Book ReviewsDown to Earth: Celebrating a Blessed Life on the Land

Book written by Curt Arens
 
For Curt Arens, working the land of his grandparents' farm along Bow Creek near Crofton, Nebraska not only brings him pleasure and a source of income, but also deepens his Catholic faith.

Raised on that land, the 44-year-old Arens writes about learning how to farm and the importance of his Catholic faith in "Down to Earth: Celebrating a Blessed Life on the Land." His first book was published in January as part of ACTA Publications' American Catholic Experience series, which features first-person reflections by lay people.

The 110-page book is filled with short stories about Arens' upbringing and the people who impacted his life - his family and friends and those in his parish and community. It traces his development as a farmer and a Catholic.

"The book is a tribute to the sacredness of rural life, particularly those hardworking, generous people in my own community," Arens said. "It is about the faith and farm lessons I've learned from my parents and grandparents, from my wife, children and in-laws, and from my neighbors and friends."

Arens tells about growing up on the family farm, imparting his personal stories about the details of farm life, of being a good steward, experiencing college and eventually marrying and taking over the family farm from his parents, all with faith at the base of each story.

Freelance Writer

A veteran freelance writer, Arens and his wife, Donna, have three children.

He has been published in Successful Farming, Nebraska Farmer, Nebraska Life, American Profile, Norfolk Daily News and Living Here. He founded "Farm to Family Connection," a Yankton, S.D.-based weekly radio program promoting local family farms and communities. He also writes a weekly column, "Farm to Family," for the six newspapers owned by the Northeast Nebraska News Agency in Hartington.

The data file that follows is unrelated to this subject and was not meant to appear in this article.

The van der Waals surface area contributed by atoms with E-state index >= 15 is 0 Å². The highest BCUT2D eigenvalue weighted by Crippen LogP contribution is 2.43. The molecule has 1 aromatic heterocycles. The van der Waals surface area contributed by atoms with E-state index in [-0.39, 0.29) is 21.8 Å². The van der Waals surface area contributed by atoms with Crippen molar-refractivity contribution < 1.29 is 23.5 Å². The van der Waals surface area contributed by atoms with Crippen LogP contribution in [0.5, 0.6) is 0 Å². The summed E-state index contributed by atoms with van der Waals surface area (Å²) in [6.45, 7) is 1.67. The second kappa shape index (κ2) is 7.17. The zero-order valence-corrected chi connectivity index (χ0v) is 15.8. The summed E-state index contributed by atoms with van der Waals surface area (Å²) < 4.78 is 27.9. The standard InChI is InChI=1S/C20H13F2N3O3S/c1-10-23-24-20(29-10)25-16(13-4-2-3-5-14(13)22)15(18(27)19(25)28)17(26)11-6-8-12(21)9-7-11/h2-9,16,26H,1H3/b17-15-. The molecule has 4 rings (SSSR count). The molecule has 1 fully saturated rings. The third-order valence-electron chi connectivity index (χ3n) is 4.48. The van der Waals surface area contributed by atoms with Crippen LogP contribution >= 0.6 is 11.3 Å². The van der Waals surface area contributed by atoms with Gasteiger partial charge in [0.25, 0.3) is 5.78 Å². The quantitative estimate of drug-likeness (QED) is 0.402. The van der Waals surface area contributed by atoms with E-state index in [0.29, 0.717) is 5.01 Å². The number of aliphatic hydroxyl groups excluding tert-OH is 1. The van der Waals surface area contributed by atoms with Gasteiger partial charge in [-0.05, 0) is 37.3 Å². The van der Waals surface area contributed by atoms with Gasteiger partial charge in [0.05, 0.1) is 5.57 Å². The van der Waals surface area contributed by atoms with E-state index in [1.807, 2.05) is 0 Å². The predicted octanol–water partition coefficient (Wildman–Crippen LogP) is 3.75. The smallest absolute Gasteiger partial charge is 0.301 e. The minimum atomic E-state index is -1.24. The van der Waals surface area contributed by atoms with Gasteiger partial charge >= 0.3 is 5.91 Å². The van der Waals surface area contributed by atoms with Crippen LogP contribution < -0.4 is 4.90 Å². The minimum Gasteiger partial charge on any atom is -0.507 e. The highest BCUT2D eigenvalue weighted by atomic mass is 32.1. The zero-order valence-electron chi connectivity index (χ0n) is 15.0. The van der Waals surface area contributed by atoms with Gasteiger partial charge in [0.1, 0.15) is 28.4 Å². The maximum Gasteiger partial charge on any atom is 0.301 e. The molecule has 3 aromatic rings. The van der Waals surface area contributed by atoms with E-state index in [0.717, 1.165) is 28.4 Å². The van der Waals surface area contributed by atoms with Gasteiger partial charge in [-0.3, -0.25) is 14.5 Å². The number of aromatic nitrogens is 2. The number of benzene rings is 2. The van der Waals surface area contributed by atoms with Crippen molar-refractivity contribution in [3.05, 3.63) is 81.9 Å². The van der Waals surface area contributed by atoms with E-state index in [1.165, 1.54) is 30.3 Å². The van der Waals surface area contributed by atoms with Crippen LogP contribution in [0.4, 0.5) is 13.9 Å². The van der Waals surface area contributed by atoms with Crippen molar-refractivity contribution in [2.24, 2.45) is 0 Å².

Arens told the Catholic Voice he wrote "Down to Earth" because he felt there was a need for more materials and books for rural Catholics and Christians that focus on the unique aspects of being in a rural parish, community and family farm.

He said the National Catholic Rural Life Conference is a "great organization" that works in this arena, and he wanted to write this book to lend a hand and add something to what is already out there.

"I also think farming is maligned by young people as a career choice because it appears too difficult and poverty-stricken," he said. "It is difficult, sometimes grueling. However, there are important rewards in raising a family in a rural area, wrapping oneself in the safety and loving embrace of a close-knit rural parish and community, and being closer than most to God's wonderful creation."

Two Messages

Arens spoke of two messages in the book: that food should never be taken for granted and the importance of deep devotion to the Eucharist and the Mass.

"We have gotten so used to cheap and plentiful food, but family farmers know that food is never guaranteed," he said. "A few minutes of hail or a few weeks of drought can destroy a crop before our very eyes. Months of labor and expense can be dashed away in short order. We truly need to value the gift of food from our Creator."

Jesus could have chosen any medium in which to be present at the Mass, but during the Last Supper, he chose the bread, a product of wheat from the fields, and wine, a product of the vine - both very agricultural products - as a medium to be present anytime Mass is celebrated, he said.

"The consecration is a sacred time - one of truly solemn awe - and as Catholics and farmers, we have a special appreciation for this great gift of his presence with us in these products of the land," he said.

Arens said his faith is strong, but still forming.

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"I am a Catholic who goes through the rhythm of faith like anyone else. However, I have a deep devotion - dating back to my preparation for first Communion with Sister Veronica Wolff at St. Rose of Lima School - to the Holy Eucharist and I love the Mass," Arens said. "I also am keenly aware of God's presence not only at Mass, but in the fields and meadows that I have the honor to steward over."

He said he learns something new about his faith every day from God, his pastor, his family and his friends.

"And believe me," he said, "I'm paying attention."

Printed with permission from the Catholic Voice.

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